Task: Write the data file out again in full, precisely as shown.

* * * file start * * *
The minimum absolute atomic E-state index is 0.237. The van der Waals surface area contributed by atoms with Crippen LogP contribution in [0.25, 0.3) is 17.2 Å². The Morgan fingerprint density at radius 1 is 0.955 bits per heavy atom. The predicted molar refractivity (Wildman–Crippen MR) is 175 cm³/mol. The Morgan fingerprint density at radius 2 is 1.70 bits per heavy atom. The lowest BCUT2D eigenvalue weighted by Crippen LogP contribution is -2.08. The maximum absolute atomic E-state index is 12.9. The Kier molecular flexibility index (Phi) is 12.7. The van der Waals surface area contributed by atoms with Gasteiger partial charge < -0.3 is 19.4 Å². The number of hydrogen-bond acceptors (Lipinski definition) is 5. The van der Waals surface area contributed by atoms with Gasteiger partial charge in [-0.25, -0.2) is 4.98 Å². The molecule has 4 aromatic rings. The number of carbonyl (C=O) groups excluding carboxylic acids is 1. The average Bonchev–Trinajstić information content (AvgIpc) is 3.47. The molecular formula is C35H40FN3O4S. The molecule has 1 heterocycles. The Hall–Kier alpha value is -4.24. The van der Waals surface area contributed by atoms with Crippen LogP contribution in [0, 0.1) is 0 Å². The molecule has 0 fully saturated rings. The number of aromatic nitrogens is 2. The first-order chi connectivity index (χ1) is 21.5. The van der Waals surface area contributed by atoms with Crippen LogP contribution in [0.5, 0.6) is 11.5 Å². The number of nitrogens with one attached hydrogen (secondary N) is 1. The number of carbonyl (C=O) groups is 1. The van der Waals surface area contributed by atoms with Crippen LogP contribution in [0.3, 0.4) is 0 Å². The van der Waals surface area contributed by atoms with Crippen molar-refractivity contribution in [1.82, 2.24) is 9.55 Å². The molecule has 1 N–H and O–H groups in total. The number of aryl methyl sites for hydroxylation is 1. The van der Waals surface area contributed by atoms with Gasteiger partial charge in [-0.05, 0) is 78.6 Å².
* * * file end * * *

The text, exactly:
The minimum absolute atomic E-state index is 0.237. The van der Waals surface area contributed by atoms with Crippen LogP contribution in [0.25, 0.3) is 17.2 Å². The Morgan fingerprint density at radius 1 is 0.955 bits per heavy atom. The predicted molar refractivity (Wildman–Crippen MR) is 175 cm³/mol. The Morgan fingerprint density at radius 2 is 1.70 bits per heavy atom. The lowest BCUT2D eigenvalue weighted by Crippen LogP contribution is -2.08. The maximum absolute atomic E-state index is 12.9. The Kier molecular flexibility index (Phi) is 12.7. The van der Waals surface area contributed by atoms with Gasteiger partial charge < -0.3 is 19.4 Å². The number of hydrogen-bond acceptors (Lipinski definition) is 5. The van der Waals surface area contributed by atoms with Gasteiger partial charge in [-0.25, -0.2) is 4.98 Å². The molecule has 4 aromatic rings. The number of carbonyl (C=O) groups excluding carboxylic acids is 1. The average Bonchev–Trinajstić information content (AvgIpc) is 3.47. The molecular formula is C35H40FN3O4S. The molecule has 1 heterocycles. The Hall–Kier alpha value is -4.24. The van der Waals surface area contributed by atoms with Crippen LogP contribution in [0, 0.1) is 0 Å². The molecule has 0 fully saturated rings. The number of aromatic nitrogens is 2. The first-order chi connectivity index (χ1) is 21.5. The van der Waals surface area contributed by atoms with Crippen LogP contribution in [0.5, 0.6) is 11.5 Å². The number of nitrogens with one attached hydrogen (secondary N) is 1. The number of carbonyl (C=O) groups is 1. The van der Waals surface area contributed by atoms with Crippen LogP contribution in [0.3, 0.4) is 0 Å². The van der Waals surface area contributed by atoms with Crippen molar-refractivity contribution in [1.82, 2.24) is 9.55 Å². The molecule has 1 N–H and O–H groups in total. The number of aryl methyl sites for hydroxylation is 1. The van der Waals surface area contributed by atoms with Gasteiger partial charge in [-0.05, 0) is 78.6 Å².